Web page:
Imprisonment and its Psychological Effects on Inmates

Academic Paper, 2018

11 Pages, Grade: 1.0



Table of Content

1. Introduction

2. Prison Climate

3. Psychological Consequences
3.1 Dependence on Institutional Structure
3.2 Interpersonal Distrust, Suspicion and Psychological Distancing
3.3 Incorporation ofExploitive-Aggressive Prison Norms
3.4 Decreased Self-Esteem and Personal Value
3.5 Post-Traumatic Stress Reactions as a Result ofPrison Conditions

4. Coping with Psychological Consequences

5. After Prison Release

6. Conclusion

7. References

1. Introduction

An individual coming into prison represents a form of sanction that society inflicts on the individual for the deviation of its moral and juridical laws. While a deprivation of liberty causes several consequences for the imprisoned people, both during detention as well as after release, it is not seldom that the psychological consequences are the most serious ones (Rus, 2012). The circumstances ofliving in a place where one's safety and human dignity is likely to be threatened on a daily basis are usually challenging to the maintenance of a sound mental condition (Alexander, 2011). The size of the challenge varies from prisoner to prisoner and occurs in many different forms. The special social environment a prison consists of is likely to cause the process of 'prisonization' to happen within the prisoners. It's causes and impact are subject to this term paper.

Furthermore, in most cases the psychological consequences do not only affect the prisoners themselves, but also their families. For instance children of incarcerated parent are in a real risk to develop mental problems which may manifest as acting-out behaviours, including but not limited to also aggressiveness or drug-abuse. Other than that, they can turn the opposite side of the spectrum and show acting-in behaviours. Unfortunately, that is not the end of the story, as these effects are likely to direct children into criminal behaviour as adolescents or adults as well. Because of that, the potential that they will be incarcerated later in life is quite probable (Edmonds, 2012). The reference to the outside social environments of prisoners will be drawn in several parts of this term paper.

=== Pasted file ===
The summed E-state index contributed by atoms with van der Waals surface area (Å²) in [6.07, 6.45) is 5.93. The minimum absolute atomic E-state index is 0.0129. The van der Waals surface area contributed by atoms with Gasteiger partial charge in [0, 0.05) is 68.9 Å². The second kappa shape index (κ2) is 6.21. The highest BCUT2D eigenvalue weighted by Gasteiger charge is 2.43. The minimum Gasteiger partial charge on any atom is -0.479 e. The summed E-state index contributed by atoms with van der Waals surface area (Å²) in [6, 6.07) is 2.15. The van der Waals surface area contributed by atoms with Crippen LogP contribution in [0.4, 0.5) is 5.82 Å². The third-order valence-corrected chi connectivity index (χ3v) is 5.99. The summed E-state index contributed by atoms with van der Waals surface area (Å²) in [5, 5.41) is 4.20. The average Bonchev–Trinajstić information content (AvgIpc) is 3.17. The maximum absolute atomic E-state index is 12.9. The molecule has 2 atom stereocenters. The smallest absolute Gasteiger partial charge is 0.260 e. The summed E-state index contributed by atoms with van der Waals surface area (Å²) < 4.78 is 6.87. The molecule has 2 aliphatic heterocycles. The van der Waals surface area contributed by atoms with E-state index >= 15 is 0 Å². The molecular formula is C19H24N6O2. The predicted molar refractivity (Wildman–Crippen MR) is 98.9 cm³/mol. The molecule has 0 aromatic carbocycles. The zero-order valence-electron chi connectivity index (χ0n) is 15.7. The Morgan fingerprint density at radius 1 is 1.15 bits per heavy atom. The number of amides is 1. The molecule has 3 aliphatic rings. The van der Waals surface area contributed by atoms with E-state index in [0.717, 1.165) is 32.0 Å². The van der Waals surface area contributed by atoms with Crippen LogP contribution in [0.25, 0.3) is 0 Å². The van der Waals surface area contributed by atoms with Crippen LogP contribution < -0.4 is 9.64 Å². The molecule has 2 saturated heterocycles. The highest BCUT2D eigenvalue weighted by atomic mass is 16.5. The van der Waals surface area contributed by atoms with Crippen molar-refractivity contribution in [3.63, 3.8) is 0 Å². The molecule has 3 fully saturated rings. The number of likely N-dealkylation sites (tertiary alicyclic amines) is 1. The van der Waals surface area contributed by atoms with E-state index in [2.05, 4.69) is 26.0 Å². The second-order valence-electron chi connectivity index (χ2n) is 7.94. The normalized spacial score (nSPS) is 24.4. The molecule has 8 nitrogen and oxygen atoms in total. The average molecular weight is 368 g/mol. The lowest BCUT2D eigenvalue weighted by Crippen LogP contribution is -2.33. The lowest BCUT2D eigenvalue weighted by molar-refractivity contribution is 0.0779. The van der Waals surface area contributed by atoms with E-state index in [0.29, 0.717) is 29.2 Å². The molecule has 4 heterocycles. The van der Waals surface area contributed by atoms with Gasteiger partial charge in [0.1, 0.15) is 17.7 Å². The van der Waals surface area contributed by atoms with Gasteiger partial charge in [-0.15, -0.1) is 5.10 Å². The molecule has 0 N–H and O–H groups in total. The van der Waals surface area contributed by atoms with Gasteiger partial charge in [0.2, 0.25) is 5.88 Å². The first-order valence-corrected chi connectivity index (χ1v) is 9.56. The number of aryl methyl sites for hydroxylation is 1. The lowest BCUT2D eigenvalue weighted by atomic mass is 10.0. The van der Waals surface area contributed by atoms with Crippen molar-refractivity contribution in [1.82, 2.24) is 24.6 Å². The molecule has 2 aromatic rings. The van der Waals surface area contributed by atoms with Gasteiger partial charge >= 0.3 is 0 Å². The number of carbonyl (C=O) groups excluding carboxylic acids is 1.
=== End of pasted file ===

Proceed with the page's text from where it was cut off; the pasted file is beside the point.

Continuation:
Firstly, the focus will be on the prison climate, which gives an impression of the special circumstances prevailing in penal institutions. Further, the various visible and hidden psychological consequences which derive in large parts from this climate will be examined in detail, before moving on to possibilités and chances to cope with them. The following part 'after prison release' elucidates post-prison adjustments, before the conclusion formes the end of the paper and creates the link to social work. The paper is intended to give an overview and does not particularly differentiate between the legal terms of prison, penal institution and so on, as it is conceived for a rather general audience.

2. Prison Climate

Interpersonal relations occupy a very important role within the heterogeneous group of prisoners. According to Michelle Alexander (2011), the prison environment can be viewed as a socially constructed phenomenon with its own unique structure, behaviour systems and inmate codes, formed by the multiple occasions of human interaction. Its strictly hierarchical and the position of individuals usually depends on their experience, their particular criminal offense, on the length of their conviction as well as the structure of their personality. It is often gained or maintained through violent conflicts. In many cases, non-violent offenders are housed with dangerous criminals, even though prisons and jails have a duty to protect inmates against violence from other inmates. The pervasive presence of violence can be seen in physical dimensions such as fights, sexual abuses or even manslaughter as well as psychological dimensions like discrimination, bullying, insulting and threatening of each other.

Nevertheless, there is one aspect in which prisoners commonly unify: the construction of a force of counter-education against the therapeutically-educative efforts of the penitentiary staff. A (hidden or opened) hostile attitude towards prison staff is to some extent entailed by imprisonment, while at the same time loyality towards other inmates is developed (Rus, 2012). Unfortunately, the exertion of violence can not only be found between prisoners themselves, but also between prison guards and prisoners. Apart from this, to describe the prison climate it is to mention that few prisoners are given the access to gainful employment where they can aquire meaningful jobskills. In addition they are deprived of any kind of interpersonal affection, for instance if conjugal visits are allowed, any exchange of intimacies is usually forbidden. Alexander's explanations depict the situation in the United States of America, whose prison system is known to be the one of the extremest in the world, but nevertheless, the described circumstances are to some extent common in every prisons.

3. Psychological Consequences